By: Nynke Broersma
There’s a long line in front of the theatre as the doors open for the final night of the Flicks International Student Short Film Festival: even with extra chairs it’s completely sold out. The festival trailer is shown to officially open the night, after which hosts Paul and Jelle (famous duos don’t need last names) take the stage. Dressed to impress, they welcome everyone and introduce the first film.
The evening kicks off with Starý Král (Czech Republic), a film about two sons dealing with the consequences of their father’s Alzheimer disease. It’s a bit of a slow start to the evening, but perhaps that’s partly due to the fact that it takes some time to get used to the films being over relatively quickly. The second film, Deadly Dinner Date (UK), is definitely an audience favorite: short, sharp and funny. Where the elicited response during Deadly Dinner Date is laughter, during the computer animation film Taking the Plunge (USA) it’s all “awwws” from the audience (click here if you want to see why). Finishing with the film Dupek (Poland), the first half of the night provides an interesting mix of genres.
The second half of the night is equally diverse. The young boy from Debiut Miłość (Poland) steals just about everybody’s heart. “I’ll go up to her and say ‘Do you have a boyfriend?’. If she says ‘no’, I’ll say: ‘Would you like to have one?’ ”. A straightforward and charming film. Not so straightforward is Jarwie (Mexico), a film from the surrealism genre which leaves endless room for interpretation.
I find myself wound up in many discussions during the breaks because the program is so varied. Not only do I hear, and am I part of, discussions about which film is best, but there are also many conversations about interpretation. Christian, a visitor from Gemany, explains to me why he liked Jarwie best: “There were some nice surprises today, and especially the last one (Jarwie, ed.). When I read the summary I wasn’t that interested, but in the end I even voted for it. I liked the parts where it was left to the audience’s interpretations. Even in the end, you’re left with your own imagination. I thought it was about her joining a religious organization perhaps.”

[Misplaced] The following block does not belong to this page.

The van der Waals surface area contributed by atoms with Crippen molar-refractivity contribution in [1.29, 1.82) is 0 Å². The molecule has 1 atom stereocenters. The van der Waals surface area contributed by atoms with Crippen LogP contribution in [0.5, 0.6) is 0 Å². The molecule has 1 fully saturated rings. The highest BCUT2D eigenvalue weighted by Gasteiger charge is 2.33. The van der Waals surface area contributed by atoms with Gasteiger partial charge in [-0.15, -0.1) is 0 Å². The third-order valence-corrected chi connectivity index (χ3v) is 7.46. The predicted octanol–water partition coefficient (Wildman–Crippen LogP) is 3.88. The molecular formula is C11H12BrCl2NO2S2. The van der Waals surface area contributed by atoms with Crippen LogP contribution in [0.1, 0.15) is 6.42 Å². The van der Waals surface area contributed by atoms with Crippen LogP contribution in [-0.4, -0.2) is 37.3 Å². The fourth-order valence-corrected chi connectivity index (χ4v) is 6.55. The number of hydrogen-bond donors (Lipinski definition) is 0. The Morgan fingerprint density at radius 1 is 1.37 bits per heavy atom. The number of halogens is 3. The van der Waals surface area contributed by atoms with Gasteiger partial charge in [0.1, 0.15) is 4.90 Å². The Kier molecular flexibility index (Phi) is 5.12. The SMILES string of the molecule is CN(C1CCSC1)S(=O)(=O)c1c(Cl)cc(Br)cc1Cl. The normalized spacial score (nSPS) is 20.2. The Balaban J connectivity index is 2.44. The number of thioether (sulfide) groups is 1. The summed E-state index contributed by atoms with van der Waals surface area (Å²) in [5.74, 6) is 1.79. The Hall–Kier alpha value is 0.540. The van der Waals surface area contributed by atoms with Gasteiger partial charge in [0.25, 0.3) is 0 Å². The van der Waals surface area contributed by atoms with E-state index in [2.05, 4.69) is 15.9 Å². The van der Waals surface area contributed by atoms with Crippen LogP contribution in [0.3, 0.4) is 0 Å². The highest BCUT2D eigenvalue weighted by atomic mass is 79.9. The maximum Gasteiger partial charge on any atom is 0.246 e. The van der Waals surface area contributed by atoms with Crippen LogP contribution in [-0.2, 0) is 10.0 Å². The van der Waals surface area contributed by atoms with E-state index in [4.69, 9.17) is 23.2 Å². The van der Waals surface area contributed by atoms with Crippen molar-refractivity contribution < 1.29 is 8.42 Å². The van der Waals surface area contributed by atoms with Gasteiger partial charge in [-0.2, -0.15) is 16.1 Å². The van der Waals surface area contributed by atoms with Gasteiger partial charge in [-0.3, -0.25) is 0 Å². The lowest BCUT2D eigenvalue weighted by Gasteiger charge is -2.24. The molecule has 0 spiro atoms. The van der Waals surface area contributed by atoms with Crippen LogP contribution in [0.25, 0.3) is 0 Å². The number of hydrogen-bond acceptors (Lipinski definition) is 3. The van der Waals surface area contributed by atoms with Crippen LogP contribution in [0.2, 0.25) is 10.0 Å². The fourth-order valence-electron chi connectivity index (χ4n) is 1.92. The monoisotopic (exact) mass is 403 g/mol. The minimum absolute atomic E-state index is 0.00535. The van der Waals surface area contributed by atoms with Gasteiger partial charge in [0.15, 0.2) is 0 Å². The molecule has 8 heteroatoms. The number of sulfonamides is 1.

Later I hear someone from the Flicks organization say she felt it was about a young woman trying to find herself, which just goes to show there is no definite answer when it comes to personal interpretation.
Whereas Prepáčte Mi (I Am Sorry) from Slovakia didn’t really stick with me, it was the one Clara from Germany was very impressed by: “It really touched me and I really liked the acting.” What her friend Jamilla likes most about the festival is that the films are so different.“Because the movies are so short you really get into it and then the next one comes along, and so it never gets boring.” One of her favorites of the evening is The Chicken of Wuzuh (South Korea).
As the judges deliberate, The New Poor treat the audience to some music. “It sounds like we’re singing ‘nobody cares about AIDS’, but it’s actually ‘nobody cares about age’, they jokingly introduce their song “Nobody Cares About Age” (check out the song in a different setting here). Strong voices, strong performance.
After this musical intermezzo the judges announce the winner. Like Clara, they too were impressed by The Chicken of Wuzuh. Although it doesn’t take receive the first prize, it gets an honorable mention. The judges feel that director Sungbin Byun has “mastered the art of film making” and they applaud his decision to cast someone with Down’s syndrome. The winner of the audience award is also announced; it’s En Vred Mand (Denmark) which is the audience’s favorite.
Mast Qalandar (UK) takes home first prize. The judges find it “hard to believe it is a student film” because of its high quality. Those who weren’t there on Wednesday when the film was first shown get a second chance tonight, as Mast Qalander is screened once more to conclude the three-day festival. This coming-of-age film is about a young boy who wants to cut his hair, but is afraid his mother won’t approve, and so he decides to take matters into his own hands. It’s cinematographically beautiful and moving as well as funny. A well-deserved winner to conclude three days of high quality films.
To get an impression, check out the trailer of Mast Qalandar here.